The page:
Recently, a Catholic bishop took umbrage when a group of laity objected to his political activism and questioned the appropriateness of his supporting NM CAFé.[i]  He defended himself, writing: “The ad states some facts that are concerning (and I am in dialogue with CAFé about them), but also intentionally misleads readers, while ignoring other important facts. The basis of the ad is the suggestion that one is guilty by association.
This is faulty logic — or at least a view of the church's engagement in the world that is not Catholic. By this logic, Jesus would have been guilty because of the company he kept! Moreover, the ad intentionally obfuscates the facts: it names the treasurer for CAFé, noting she organizes pro-abortion rallies, insinuating she uses church funds for these pro-abortion purposes. This is false. (If it were true, it would be quite scandalous.) CAFé as an institution does not support abortion. It does not take a stand on abortion, since it is an interfaith organization with individuals and institutions that hold differing views on the issue.”[ii]
Oh dear.  Let’s see if we can pull this apart and make some sense of it.
First there are the facts about NM CAFé:
-           Fact number one is that Sarah Nolan, CAFÉ’s executive director, was an organizer for PICO’s San Francisco Organizing Project for five years during a period when SFOP was pushing the pro-abortion Healthy San Francisco and Healthy Kids programs.[iii]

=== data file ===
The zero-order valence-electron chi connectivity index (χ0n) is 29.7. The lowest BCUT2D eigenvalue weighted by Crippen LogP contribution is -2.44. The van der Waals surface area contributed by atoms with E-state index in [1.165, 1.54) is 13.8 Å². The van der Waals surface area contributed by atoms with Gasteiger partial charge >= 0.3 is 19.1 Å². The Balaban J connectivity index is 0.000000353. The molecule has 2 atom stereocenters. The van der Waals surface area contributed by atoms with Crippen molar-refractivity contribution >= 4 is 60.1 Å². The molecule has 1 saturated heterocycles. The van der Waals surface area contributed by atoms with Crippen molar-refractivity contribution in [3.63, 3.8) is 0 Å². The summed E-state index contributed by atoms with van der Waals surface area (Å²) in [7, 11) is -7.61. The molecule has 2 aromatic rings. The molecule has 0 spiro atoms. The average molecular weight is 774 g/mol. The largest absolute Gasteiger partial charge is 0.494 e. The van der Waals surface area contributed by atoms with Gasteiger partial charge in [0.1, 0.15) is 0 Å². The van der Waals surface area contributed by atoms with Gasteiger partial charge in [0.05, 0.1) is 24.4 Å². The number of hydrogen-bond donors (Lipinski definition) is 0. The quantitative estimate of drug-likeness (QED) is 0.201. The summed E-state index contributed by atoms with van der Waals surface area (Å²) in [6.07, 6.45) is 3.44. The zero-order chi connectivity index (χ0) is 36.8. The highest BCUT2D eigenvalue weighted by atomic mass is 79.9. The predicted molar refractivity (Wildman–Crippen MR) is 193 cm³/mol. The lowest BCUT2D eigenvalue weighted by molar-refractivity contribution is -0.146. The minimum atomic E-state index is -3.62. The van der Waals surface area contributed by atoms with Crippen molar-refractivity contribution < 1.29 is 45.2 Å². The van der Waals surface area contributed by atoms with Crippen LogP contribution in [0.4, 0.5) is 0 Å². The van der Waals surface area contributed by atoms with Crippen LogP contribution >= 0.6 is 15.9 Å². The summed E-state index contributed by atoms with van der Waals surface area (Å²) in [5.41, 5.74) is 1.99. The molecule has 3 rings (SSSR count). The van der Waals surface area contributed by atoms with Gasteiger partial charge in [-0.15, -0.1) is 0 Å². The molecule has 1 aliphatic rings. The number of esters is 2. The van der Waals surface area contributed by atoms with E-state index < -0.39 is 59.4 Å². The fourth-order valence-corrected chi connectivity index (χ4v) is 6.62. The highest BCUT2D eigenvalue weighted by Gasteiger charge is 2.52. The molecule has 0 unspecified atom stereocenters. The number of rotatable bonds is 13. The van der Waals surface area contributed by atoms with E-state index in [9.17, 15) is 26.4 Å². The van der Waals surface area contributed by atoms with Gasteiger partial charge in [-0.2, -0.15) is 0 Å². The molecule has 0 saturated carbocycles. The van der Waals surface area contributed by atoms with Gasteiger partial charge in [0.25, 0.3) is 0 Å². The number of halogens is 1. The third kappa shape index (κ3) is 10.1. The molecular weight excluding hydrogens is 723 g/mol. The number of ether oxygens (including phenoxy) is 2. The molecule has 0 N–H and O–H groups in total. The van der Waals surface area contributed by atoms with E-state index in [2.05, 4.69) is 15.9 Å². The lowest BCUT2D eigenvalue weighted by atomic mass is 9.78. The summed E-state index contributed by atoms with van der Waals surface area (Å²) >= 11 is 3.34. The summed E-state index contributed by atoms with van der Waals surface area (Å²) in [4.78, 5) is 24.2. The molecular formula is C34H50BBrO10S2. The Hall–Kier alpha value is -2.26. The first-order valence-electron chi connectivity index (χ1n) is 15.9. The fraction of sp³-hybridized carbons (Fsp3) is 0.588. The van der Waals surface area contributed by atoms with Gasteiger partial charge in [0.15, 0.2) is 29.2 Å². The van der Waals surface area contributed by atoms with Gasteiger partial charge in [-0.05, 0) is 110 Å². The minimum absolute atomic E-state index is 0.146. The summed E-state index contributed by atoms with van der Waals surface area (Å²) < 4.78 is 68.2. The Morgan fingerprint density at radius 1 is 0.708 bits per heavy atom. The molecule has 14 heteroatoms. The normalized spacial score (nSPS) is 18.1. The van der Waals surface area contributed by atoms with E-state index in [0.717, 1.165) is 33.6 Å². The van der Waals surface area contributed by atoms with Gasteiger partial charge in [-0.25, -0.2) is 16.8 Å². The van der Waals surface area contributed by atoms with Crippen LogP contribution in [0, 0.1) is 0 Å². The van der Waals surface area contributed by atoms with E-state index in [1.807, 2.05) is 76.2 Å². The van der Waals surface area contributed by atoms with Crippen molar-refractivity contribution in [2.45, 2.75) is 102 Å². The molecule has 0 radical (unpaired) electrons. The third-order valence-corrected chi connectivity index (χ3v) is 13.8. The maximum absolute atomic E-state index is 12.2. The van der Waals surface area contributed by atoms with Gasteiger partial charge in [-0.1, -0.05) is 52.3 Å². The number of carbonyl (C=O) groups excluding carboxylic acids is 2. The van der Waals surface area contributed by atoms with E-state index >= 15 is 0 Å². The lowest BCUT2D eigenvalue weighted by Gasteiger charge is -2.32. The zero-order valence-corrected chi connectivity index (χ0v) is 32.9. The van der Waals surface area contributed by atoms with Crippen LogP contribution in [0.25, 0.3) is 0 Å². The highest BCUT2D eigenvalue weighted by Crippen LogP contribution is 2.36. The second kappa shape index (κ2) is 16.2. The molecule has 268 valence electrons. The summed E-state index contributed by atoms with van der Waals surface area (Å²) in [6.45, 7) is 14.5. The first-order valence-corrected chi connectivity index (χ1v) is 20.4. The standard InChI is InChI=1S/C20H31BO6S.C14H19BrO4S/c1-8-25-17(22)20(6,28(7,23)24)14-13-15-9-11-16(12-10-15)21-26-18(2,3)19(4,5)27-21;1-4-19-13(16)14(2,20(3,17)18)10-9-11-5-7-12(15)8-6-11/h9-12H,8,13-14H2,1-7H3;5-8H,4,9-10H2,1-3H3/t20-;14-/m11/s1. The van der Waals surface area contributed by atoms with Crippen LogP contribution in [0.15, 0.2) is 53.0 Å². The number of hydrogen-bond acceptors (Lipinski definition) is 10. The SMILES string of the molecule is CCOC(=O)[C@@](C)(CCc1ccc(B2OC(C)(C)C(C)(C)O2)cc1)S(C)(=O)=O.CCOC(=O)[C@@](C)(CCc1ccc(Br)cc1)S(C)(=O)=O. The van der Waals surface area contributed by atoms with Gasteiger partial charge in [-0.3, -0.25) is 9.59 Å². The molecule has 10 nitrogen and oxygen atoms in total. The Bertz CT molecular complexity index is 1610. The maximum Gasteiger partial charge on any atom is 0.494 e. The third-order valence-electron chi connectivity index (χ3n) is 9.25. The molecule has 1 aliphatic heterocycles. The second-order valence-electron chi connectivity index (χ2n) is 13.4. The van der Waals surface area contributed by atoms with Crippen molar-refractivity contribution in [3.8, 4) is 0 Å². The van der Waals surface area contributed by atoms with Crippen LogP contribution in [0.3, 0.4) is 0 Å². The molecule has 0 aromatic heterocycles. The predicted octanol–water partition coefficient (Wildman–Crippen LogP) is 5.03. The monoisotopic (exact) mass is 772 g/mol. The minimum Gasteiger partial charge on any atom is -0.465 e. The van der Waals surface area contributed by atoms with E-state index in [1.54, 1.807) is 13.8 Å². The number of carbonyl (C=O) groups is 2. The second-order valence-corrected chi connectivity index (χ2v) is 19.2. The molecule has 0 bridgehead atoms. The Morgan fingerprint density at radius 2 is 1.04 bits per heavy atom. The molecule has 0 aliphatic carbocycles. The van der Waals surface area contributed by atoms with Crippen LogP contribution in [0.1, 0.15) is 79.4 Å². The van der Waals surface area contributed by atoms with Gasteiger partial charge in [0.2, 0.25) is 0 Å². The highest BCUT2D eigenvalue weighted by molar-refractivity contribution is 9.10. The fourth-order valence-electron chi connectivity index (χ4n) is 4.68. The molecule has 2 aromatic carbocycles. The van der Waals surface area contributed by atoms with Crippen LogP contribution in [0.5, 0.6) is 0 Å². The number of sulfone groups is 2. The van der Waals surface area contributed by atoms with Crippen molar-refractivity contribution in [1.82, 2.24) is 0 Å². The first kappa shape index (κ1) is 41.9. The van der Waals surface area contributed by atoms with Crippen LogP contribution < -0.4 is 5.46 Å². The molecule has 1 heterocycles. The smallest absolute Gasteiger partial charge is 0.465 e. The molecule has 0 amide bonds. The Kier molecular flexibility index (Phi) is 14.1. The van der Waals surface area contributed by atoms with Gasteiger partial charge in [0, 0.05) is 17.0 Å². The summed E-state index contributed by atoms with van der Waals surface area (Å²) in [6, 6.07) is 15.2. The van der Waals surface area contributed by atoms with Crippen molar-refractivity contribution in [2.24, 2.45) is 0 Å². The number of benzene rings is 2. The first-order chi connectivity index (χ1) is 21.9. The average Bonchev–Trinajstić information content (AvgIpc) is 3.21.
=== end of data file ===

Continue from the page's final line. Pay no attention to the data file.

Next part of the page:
-           Fact number two is that Carli Romero, CAFÉ’s Campaign Manager for the Land of Opportunity civic engagement campaign, is also the Regional Director of Shakti Rising of New Mexico that hosted a 2013 “1 in 3 event to bring light and space to the fact that one in 3 women has an abortion in the US,”[iv] in an effort to “end the stigma and shame women are made to feel about abortion” and “begin to build a culture of compassion, empathy, and support for access to basic health care.”[v]  
-           Fact number three – to which the bishop refers in his op-ed above – is that Jan Thompson, NM CAFÉ’s board treasurer, was responsible for organizing a pro-abortion counter rally to protests against the opening of an abortion clinic in Las Cruces.[vi]
None of these facts mean that NM CAFÉ is, itself, actively or directly promoting abortion.  But they do mean that none of NM CAFÉ’s political activism will ever actively or directly obstruct abortion, either. 
Which leaves the question: can NM CAFé be politically neutral?
“Guilt by association” isn’t actually what the NM CAFé critics are charging.  The charge is something more serious: that NM CAFÉ’s progressive political concerns support a progressive political agenda that includes abortion, even if as a political entity NM CAFÉ is only addressing a few facets of that agenda.     
If we take abortion off the table, we are left with other issues. 
One is immigration. NM CAFÉ’s position seeks amnesty and an expedited path to citizenship for the millions of undocumented workers in the US.[vii]  That is a progressive position.  NM CAFÉ’s Campaign for Citizenship has worked with Senator Martin Heinrich who voted for SB 744, a immigration reform bill that NM CAFÉ also supported.[viii]